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Today's Stichomancy for James Joyce

The first excerpt represents the element of Air. It speaks of mental influences and the process of thought, and is drawn from The Professor by Charlotte Bronte:

and regular, they had a French turn (for M. Pelet was no Fleming, but a Frenchman both by birth and parentage), yet the degree of harshness inseparable from Gallic lineaments was, in his case, softened by a mild blue eye, and a melancholy, almost suffering, expression of countenance; his physiognomy was "fine et spirituelle." I use two French words because they define better than any English terms the species of intelligence with which his features were imbued. He was altogether an interesting and prepossessing personage. I wondered only at the utter absence of all the ordinary characteristics of his profession, and almost feared he could not be stern and resolute enough for a


The Professor
The second excerpt represents the element of Fire. It speaks of emotional influences and base passions, and is drawn from The Son of Tarzan by Edgar Rice Burroughs:

and innocence. Yet she still nursed her secret sorrow, though she no longer mentioned it to My Dear. Scarce an hour passed that did not bring its recollection of Korak, and its poignant yearning to see him again.

Meriem spoke English fluently now, and read and wrote it as well. One day My Dear spoke jokingly to her in French and to her surprise Meriem replied in the same tongue--slowly, it is true, and haltingly; but none the less in excellent French, such, though, as a little child might use. Thereafter they spoke a little French each day, and My Dear often marveled that the girl learned this language with a facility that was at times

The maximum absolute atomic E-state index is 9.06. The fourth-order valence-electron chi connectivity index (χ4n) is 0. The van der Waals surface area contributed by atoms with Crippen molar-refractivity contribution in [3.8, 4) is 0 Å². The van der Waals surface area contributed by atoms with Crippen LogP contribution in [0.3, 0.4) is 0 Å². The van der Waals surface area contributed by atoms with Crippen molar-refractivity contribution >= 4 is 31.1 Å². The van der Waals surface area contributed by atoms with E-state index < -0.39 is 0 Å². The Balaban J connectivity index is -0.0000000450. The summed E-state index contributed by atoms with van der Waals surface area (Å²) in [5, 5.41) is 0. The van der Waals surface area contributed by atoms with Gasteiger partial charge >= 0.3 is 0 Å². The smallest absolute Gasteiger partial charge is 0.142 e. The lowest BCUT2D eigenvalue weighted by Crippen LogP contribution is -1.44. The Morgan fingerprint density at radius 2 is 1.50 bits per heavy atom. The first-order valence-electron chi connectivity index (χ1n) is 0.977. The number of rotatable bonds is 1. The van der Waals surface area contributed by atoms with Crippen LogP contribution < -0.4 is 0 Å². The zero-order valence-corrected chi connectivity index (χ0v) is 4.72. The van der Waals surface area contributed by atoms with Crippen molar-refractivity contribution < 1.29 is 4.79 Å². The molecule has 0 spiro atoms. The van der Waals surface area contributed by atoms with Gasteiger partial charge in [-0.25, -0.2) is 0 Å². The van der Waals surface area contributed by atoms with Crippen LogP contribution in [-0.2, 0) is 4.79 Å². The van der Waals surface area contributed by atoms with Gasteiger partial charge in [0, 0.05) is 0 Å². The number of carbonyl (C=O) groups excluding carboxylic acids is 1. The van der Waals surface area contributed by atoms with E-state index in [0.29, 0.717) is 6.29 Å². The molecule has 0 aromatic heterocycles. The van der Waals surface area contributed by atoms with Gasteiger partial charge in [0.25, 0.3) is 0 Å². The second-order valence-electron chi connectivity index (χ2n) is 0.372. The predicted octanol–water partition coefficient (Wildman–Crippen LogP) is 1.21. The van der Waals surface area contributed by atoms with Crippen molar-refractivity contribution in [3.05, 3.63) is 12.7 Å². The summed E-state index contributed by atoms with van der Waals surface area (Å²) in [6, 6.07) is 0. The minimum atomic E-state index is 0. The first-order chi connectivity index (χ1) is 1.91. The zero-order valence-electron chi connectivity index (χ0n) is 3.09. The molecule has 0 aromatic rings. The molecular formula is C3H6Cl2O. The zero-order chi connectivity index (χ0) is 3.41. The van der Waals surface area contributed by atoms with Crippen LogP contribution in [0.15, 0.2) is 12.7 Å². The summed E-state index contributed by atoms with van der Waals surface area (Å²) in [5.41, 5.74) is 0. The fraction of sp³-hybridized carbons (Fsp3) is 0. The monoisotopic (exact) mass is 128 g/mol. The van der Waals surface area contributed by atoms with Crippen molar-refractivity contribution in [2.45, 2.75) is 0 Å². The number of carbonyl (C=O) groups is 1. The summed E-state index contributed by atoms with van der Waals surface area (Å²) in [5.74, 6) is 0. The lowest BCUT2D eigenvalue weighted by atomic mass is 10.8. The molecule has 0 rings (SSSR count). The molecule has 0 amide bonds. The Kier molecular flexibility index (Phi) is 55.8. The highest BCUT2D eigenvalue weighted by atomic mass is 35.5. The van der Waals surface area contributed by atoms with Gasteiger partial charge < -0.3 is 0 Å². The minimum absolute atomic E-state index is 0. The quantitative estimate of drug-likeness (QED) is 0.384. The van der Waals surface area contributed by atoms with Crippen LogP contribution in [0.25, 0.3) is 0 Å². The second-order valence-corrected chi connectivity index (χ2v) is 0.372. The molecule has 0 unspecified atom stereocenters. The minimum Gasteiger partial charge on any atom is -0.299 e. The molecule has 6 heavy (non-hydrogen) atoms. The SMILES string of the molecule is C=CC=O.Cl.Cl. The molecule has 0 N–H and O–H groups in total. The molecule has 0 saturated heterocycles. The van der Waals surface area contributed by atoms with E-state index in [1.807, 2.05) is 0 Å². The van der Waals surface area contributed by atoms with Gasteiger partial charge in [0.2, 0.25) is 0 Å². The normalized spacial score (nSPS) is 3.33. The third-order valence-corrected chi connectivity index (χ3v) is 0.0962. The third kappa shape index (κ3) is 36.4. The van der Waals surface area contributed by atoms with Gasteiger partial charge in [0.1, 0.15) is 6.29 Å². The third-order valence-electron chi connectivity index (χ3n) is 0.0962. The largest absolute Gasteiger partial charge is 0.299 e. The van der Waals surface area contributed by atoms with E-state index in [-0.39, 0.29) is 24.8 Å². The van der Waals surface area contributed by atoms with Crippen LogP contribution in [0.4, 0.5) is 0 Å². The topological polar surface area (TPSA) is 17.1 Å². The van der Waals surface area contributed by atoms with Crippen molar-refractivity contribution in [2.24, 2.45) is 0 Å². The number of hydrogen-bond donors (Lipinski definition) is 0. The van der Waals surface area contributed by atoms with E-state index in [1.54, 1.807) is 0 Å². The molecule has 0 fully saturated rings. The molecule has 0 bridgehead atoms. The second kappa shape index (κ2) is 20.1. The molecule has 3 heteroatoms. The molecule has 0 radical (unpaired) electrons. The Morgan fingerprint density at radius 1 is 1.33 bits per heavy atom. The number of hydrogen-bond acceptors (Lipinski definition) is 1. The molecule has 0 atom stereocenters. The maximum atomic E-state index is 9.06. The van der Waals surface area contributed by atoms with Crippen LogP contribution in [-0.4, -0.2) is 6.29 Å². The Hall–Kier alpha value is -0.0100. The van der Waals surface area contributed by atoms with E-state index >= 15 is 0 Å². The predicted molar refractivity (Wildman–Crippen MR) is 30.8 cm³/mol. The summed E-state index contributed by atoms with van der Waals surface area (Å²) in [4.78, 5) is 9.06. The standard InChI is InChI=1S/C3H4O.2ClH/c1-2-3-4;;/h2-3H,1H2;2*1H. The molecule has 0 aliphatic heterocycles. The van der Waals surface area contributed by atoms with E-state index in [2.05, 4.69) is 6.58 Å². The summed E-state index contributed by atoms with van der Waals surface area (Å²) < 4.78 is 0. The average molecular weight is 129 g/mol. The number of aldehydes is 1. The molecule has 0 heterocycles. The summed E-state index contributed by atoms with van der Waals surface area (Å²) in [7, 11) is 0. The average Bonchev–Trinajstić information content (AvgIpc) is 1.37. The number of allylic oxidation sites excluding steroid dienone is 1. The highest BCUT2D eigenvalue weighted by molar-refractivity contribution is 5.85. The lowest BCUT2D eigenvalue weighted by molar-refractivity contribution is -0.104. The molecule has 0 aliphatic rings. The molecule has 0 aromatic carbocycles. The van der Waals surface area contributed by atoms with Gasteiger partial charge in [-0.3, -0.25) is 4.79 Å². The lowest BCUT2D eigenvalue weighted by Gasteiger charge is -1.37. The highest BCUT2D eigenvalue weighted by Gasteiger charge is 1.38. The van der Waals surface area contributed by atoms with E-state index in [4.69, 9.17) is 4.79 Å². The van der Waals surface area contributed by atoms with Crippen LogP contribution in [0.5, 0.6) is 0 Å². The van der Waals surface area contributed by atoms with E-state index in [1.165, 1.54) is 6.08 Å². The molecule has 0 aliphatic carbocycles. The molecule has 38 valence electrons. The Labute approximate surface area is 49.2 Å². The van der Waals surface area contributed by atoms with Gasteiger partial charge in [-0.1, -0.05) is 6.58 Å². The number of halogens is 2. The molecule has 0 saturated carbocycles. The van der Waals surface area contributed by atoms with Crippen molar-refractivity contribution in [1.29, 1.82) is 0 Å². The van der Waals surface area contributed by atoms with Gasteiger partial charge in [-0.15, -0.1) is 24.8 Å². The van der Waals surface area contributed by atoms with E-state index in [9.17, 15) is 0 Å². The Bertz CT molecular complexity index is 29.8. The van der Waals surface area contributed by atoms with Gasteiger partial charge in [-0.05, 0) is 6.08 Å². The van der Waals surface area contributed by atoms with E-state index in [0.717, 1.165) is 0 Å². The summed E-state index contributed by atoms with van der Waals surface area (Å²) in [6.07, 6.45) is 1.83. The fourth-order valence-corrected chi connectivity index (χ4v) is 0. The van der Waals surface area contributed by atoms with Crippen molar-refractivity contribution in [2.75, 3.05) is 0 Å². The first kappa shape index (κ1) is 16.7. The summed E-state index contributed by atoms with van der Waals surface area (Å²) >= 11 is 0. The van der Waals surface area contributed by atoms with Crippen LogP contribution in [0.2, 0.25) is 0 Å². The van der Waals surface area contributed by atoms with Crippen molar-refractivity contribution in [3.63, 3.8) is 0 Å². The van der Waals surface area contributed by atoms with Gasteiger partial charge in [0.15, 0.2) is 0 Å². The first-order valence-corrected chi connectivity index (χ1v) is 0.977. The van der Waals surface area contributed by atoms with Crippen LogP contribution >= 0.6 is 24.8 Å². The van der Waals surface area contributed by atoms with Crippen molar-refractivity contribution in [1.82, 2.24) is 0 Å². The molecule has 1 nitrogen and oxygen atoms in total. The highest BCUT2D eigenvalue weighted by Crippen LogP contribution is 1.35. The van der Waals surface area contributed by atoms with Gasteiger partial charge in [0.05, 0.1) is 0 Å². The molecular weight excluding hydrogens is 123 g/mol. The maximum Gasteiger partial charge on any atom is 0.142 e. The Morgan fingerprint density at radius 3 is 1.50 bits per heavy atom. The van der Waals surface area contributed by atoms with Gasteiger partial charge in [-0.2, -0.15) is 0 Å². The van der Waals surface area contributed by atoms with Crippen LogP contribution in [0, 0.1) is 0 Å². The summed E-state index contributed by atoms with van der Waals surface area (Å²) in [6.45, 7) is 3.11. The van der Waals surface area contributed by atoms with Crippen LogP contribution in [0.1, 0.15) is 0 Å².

The Son of Tarzan
The third excerpt represents the element of Water. It speaks of pure spiritual influences and feelings of love, and is drawn from The Art of War by Sun Tzu:

alien) was not rewarded with an office in the State. How then did the Sun Tzu legend originate? It may be that the growing celebrity of the book imparted by degrees a kind of factitious renown to its author. It was felt to be only right and proper that one so well versed in the science of war should have solid achievements to his credit as well. Now the capture of Ying was undoubtedly the greatest feat of arms in Ho Lu's reign; it made a deep and lasting impression on all the surrounding states, and raised Wu to the short-lived zenith of her power. Hence, what more natural, as time went on, than that the acknowledged master of strategy, Sun Wu, should be popularly


The Art of War
The fourth excerpt represents the element of Earth. It speaks of physical influences and the impact of the unseen on the visible world, and is drawn from The Mountains by Stewart Edward White:

well-bred, well-dressed travelers. In contrast to their smartness, the brilliancy of new-painted stages, the dash of the horses maintained by the Yosemite Stage Company, our own dusty travel-worn outfit of mountain ponies, our own rough clothes patched and faded, our sheath-knives and firearms seemed out of place and curious, as though a knight in medieval armor were to ride down Broadway.

I do not know how many stages there were. We turned our pack-horses out for them all, dashing back and forth along the line, coercing the diabolical